10 fungi finds for Mushroom Monday
Hola, setero! My followers ask - where are the fungi photos, if I stopped photographing them? no, my obsession with mushrooms has not disappeared. Simply, this year I have not to much to brag about. I haven't visited the forest even once! (So it happened, I had life circumstances... although the first trip to the forest was planned back in April, when the soil is still covered with snow - I had a rare chance to check the first spring mushrooms that appear with the snow melting. But half of my family got sick, and... all in all, said trip was postponed and never happened).
I spent all of the summer in the city, the forest and me... this year we existed in very separate reality. However, walking across the streets and parks, from time to time I came across mushrooms here and there, and when I had a camera with me, I took photos - and hoard them. Now it's time to share some!
An unsuccessful photo also can be attractive and intresting. The beautiful stem attracted me to this mushroom... and its cap in my photo simply got out of focus. Trash! But watching the frame back home on the monitor, I noticed - this mushroom served as a home for a small spider. (You'll see it in the bottom right corner if you haven't skipped quickly). All in all - this capture has such a marvelous colour contrast, that I chose it as the post cover.
Probably, thats a brown rim roll. (Slightly oversized).
Puff-balls. They pop up each year in my own yard, at same location, I just need to catch the moment when they are well lit by the sun - and before they are trampled by the kids playing in the yard. This year I managed in time, to make a few captures.
Weird Orange Fluffy Plush Fungi! It maybe does not look attractive in the photos, but in real life... it was a pure fluffy plush! Nice and touchy.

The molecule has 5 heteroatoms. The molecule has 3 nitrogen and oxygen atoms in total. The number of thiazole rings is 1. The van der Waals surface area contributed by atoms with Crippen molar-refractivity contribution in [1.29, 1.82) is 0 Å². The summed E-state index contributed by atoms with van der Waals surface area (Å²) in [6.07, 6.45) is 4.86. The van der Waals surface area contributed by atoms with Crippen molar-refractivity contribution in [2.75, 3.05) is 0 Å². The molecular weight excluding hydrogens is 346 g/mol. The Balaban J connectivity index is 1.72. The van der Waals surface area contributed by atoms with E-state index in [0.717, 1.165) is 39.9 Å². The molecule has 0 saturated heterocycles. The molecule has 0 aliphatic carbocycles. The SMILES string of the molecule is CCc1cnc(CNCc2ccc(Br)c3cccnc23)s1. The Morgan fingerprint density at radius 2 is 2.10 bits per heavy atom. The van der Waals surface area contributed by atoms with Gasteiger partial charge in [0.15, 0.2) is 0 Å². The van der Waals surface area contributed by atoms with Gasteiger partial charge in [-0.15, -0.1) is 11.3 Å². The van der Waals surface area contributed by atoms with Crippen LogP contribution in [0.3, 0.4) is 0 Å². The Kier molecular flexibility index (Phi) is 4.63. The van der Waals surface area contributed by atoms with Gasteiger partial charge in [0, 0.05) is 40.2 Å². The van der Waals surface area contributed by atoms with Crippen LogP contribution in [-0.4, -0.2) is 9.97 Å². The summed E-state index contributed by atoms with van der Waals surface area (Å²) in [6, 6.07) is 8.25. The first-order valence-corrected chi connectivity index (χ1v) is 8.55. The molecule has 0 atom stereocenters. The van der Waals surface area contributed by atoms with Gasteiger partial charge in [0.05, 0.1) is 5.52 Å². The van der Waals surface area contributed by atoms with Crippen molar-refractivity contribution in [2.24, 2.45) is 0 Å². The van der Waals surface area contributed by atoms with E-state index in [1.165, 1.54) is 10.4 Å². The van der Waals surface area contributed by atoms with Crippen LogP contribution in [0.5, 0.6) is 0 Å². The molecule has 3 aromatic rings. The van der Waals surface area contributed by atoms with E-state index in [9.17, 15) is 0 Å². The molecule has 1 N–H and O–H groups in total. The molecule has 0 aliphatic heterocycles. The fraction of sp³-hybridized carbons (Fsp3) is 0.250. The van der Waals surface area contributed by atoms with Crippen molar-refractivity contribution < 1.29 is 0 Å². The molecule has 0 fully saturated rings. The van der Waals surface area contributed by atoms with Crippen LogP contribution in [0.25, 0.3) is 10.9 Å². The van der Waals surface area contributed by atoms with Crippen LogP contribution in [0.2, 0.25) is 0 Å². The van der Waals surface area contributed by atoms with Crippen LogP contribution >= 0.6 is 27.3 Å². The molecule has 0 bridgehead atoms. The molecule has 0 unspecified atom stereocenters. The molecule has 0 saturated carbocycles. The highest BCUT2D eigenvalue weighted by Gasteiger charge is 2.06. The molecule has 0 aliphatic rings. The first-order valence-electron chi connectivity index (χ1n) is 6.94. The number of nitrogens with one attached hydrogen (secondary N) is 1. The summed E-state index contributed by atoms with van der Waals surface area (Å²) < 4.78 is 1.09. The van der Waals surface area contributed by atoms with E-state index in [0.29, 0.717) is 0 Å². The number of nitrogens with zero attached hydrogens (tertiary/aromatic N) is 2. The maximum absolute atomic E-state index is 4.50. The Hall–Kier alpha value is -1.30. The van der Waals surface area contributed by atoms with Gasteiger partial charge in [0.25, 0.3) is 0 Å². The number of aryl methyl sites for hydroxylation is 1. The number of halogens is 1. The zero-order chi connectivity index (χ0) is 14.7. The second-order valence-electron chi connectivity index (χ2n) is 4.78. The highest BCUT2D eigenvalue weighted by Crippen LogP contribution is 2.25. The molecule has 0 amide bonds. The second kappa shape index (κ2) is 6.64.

And below are a few more cool images from my archive for you to enjoy, captures were taken last summer:
Creamy (or milky.. or ivory?) very pleasurable little goblet. Absolutely no idea of its ID.
This old trimming fungus settled down on this rotten trunk a few years ago, doing his decomposing job well - some moss already start to decompose the fungus itself! Well, ok maybe not decompose but use it as a strata for new life possibilities.
It looks amazingly plushy and soft, delicate, like it was finished with fine suede. Probably, the name is Xerocomellus chrysenteron, if i'm not mistaken (red cracking bolete).
I love to find brightly colored festive-looking mushrooms - yellow, amber, honey or crimson... even if the mushroom isn't edible! (Sadly, I never encountered yet the bright toxic green or cyan ones - seem rare in my area!) The photo shows a russula that has begun to grow.
This one is also Russula sp. - but the one who aged badly! The worms, of course, found her a long time ago and did what they could (worms always do their job perfectly and don’t stop what they start halfway) ... this is an unsuccessful candidate for collection, but an excellent model for portraiture - “an old woman who once used to be a beautiful Russula.”
A little advertisement: in Fungi Lovers community share your foraging stories and trophies, photos and recipes, identification questions, contemplations and ideas. If you are not sure about correct ID (which allows us to find out more about certain fungus), no problem, feel no fear - fungi are full of weird alien charm we can adore even nameless. We appreciate them not only for their cooking values!
This header was created by @riverflows